The year in graphics
2001 has shaped up to be one of the more interesting years in recent memory. While NVIDIA was initially believed to be moving away from its six-month product cycle, ultimately the company responded with a number of product releases in both the desktop and mobile segments. Once Microsoft released DirectX 8, NVIDIA was the first graphics company to release a product that took advantage of its capabilities with its GeForce3 graphics accelerator.
Earlier this fall, NVIDIA released its successor to GeForce 3 with the GeForce3 Titanium 500 and 200. In an attempt to learn more about these products and the technology that lies underneath, we conducted an interview with NVIDIA's David Kirk, Chief Scientist at the company. As part of this role David spearheads the technology development that occurs within NVIDIA. This makes him an excellent source of information for us, and hopefully an entertaining for you, the reader. For this interview, our questions are in bold and Kirk's answers are in normal font.
FiringSquad: The GeForce3 Titanium boards utilize an "enhanced" 0.15-micron manufacturing process. Exactly what has been enhanced in this new process from TSMC?
David Kirk: I don't know that I can really go into the details, but I can give you an answer in broad strokes. When you're building chips, there's a "recipe" - a little bit of this, a little bit of that. As we gain experience in a particular process (as in 0.15-micron), we can play with some of the details, and choose to make some minor changes in the manufacturing process that will provide enhanced speed, and reliability. One reason that we are able to do this is that our semiconductor manufacturing partner, TSMC, works very closely with us to meet our needs. TSMC and NVIDIA have a great relationship that benefits us both.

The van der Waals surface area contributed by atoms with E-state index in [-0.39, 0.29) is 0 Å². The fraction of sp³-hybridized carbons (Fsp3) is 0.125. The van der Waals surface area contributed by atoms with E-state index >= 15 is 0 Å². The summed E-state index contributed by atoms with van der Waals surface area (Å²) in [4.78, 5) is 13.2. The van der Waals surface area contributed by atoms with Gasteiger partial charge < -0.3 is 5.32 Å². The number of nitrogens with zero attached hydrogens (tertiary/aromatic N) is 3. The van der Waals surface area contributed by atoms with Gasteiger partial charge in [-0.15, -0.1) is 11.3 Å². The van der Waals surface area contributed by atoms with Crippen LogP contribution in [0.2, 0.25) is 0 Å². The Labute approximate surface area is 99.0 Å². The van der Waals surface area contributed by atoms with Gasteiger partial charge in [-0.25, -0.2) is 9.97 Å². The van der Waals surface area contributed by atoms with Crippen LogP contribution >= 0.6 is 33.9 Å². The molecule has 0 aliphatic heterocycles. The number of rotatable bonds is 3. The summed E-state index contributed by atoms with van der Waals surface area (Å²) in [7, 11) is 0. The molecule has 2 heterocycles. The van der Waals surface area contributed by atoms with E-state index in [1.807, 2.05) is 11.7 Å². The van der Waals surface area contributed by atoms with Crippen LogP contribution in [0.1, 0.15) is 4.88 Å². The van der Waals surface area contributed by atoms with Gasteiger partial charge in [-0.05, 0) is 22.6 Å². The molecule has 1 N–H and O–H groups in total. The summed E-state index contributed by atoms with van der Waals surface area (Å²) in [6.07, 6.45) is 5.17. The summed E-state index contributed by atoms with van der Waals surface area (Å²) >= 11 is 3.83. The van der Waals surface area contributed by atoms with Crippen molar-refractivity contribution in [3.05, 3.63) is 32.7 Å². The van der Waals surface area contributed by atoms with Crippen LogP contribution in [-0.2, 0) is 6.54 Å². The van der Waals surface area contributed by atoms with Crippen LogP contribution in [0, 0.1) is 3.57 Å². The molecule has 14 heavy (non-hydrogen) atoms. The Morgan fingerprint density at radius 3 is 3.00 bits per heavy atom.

FiringSquad: Titanium launch documents mentions "vertex program optimizations" and "lightspeed memory architecture algorithm optimizations". Exactly what types of optimizations have been made and what kind of performance improvement will these optimizations bring?
David Kirk: When we produce a new product, such as GeForce3, often the first driver release does not take advantage of all of the new hardware features, sometime including performance enhancing features. When we release new drivers, and when we release a new hardware version, we are able to fine-tune the performance, giving our customers a continuously better experience. Specifically, for this product release, we have optimized commonly used vertex program fragments. What this means is that programs that are often used by developers will simply "get faster" with no extra work.